O’nyong-nyong fever is a viral disease caused by the virus of the same name. The disease is widespread in sub-Saharan Africa and is mainly transmitted by mosquitoes. Fatal forms are not known so far, so that the prognosis for the patients is relatively favorable.
What is O’nyong-nyong fever?
In infectious diseases, microorganisms such as viruses, bacteria or fungi enter an organism in order to colonize and multiply. Mosquitoes are known to be carriers of various viral infections. One such infection is the O’nyong-nyong virus, which is prevalent in sub-Saharan Africa. See aviationopedia for Kuru Explanations.
The disease has been reported in Kenya and Malawi as well as Mozambique, Tanzania and Uganda. The same applies to black African areas such as Senegal and the Central African Republic. Infected people suffer from what is known as O’nyong-nyong fever after the sting. This fever is relatively common in sub-Saharan Africa.
Around 80 percent of the population is estimated to be infected with the viral disease. The fever was first described as part of a momentous epidemic that made headlines in Uganda in the early 1960s. Around two million people were affected by the disease at the time. Literally translated, “O’Nyong-nyong” means “joint breaking”. There is probably an extra-human reservoir for the virus.
The cause of O’nyong-nyong fever is the O’nyong-nyong virus. This virus infection is a form of the RNA virus that belongs to the group of togaviruses. Human cells are used by RNA viruses as host cells. The affected cells do not have a mechanism for repairing ribonucleic acid.
For this reason, synthesis errors associated with a high mutation rate occur in RNA viruses. As RNA viruses multiply, they change every 10,000th base. Virus mutants are created that help the virus play hide-and-seek with the human immune system.
RNA viruses such as the O’nyong-nyong virus are mainly transmitted to humans via the bite of certain mosquitoes. These mosquito species include Anopheles funestus and Anopheles gambiae. Both species are twilight-active mosquitoes that only occur in the vicinity of stagnant water. The O’nyong-nyong virus appears to be closely related to the Chikungunya virus, which also causes fever.
Symptoms, Ailments & Signs
After a certain incubation period, patients with O’nyong-nyong virus suffer from fever, which is accompanied by various accompanying symptoms. The incubation period after a mosquito bite is usually a little over a week. Those affected show no symptoms this week.
Only then does the chills set in, which is associated with signs of infection such as headaches. The fever is accompanied by swelling of the lymph nodes, which indicate immune system activity. Fever and virus got their names because of the joint pain that typically occurs.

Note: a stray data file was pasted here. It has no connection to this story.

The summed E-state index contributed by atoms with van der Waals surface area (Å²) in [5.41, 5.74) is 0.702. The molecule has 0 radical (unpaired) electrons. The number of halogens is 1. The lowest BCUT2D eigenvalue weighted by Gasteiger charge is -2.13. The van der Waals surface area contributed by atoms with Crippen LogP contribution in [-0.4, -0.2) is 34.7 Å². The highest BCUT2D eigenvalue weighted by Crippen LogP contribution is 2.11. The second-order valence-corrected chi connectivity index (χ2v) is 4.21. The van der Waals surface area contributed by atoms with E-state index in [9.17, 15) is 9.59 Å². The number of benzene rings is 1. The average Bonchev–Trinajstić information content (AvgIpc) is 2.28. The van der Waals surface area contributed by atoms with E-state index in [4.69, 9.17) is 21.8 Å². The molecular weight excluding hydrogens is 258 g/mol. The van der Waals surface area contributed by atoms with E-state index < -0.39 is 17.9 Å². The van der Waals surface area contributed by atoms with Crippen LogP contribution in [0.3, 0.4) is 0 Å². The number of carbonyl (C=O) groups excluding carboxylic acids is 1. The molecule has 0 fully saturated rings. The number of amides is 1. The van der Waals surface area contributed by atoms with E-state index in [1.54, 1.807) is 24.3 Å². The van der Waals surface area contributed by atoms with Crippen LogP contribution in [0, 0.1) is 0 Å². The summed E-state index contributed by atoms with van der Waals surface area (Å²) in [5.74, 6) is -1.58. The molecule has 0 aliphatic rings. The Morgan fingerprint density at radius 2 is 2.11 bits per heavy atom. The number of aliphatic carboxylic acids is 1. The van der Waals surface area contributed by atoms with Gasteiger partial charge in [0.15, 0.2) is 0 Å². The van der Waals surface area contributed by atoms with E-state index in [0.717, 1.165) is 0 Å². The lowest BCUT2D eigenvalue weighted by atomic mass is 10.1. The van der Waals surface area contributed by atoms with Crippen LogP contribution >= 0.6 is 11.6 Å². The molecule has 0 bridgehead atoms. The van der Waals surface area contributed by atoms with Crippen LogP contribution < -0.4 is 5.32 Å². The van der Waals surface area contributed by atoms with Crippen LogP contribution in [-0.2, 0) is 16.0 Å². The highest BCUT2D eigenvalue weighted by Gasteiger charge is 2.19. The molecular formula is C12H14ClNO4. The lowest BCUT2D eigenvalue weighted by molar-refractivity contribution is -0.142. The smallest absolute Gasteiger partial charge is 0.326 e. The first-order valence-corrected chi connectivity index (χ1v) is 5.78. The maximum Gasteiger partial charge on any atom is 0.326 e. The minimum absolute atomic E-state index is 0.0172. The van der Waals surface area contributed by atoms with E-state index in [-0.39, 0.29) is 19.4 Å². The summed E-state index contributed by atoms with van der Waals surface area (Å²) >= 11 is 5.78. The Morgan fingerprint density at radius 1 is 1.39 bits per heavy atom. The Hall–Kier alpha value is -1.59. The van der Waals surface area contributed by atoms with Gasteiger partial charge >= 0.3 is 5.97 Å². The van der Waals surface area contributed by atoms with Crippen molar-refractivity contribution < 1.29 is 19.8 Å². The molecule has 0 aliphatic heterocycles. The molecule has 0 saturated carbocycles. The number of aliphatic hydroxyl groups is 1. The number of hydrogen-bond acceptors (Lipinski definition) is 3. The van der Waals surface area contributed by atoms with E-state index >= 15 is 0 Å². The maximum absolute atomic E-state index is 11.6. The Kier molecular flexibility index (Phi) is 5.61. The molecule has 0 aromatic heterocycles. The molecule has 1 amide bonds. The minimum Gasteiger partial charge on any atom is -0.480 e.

In addition, during the course of the febrile illness, there are myalgias and a sharp decrease in leukocytes. Inflammation in the oral mucosa is a common symptom of the virus. Lymphocytes proliferate until lymphocytosis occurs.
The joint pain associated with the viral disease is usually symmetrical and lasts for several weeks. Symptoms such as inflammation of the mucous membranes and rashes subside after around two weeks. In individual cases, the disease can take a ‘silent’ course and in this case does not result in any feeling of illness.
Diagnosis & course of disease
If there are symptoms, the doctor will diagnose O’nyong-nyong fever based on a typical travel history. The suspected diagnosis is secured by detecting antibodies in the blood. This proof is necessary because the clinical symptoms can be similar to other viral diseases.
With the detection of antibodies, the doctor carries out a differential diagnostic differentiation from similar viruses. The prognosis for patients with O’nyong-nyong fever is relatively favorable. Fatal forms are not known. The disease usually clears up completely within weeks and results in long-lasting immunity.
When should you go to the doctor?
O’nyong-nyong fever occurs only in people who live or stay in South Africa for some time. If health irregularities occur in the region after a mosquito bite, these should be observed. In most cases, no doctor is needed, as the consequences of the insect bite completely resolve within a short time and no complications arise. The recovery process can be promoted by cooling the affected area and using an appropriate ointment to heal an insect bite. If there are no symptoms, there is no need to see a doctor.
If the state of health deteriorates a few days after the insect bite, this should be clarified by a doctor. A doctor is required if the fever, chills and pain persist. Serious illnesses must be ruled out as a priority, since no further treatment steps are often initiated in the case of O’nyong-nyong fever. Swelling, pain in the joints and restricted mobility should be presented to a doctor.
A feeling of illness, anxiety or inner restlessness can occur. If the symptoms increase in intensity, a doctor should be consulted. Inflammation or irregularities in the mucous membranes indicate a disease that requires treatment and medical attention. Changes in the complexion, dizziness or a general feeling of being unwell should be discussed with a doctor.
Treatment & Therapy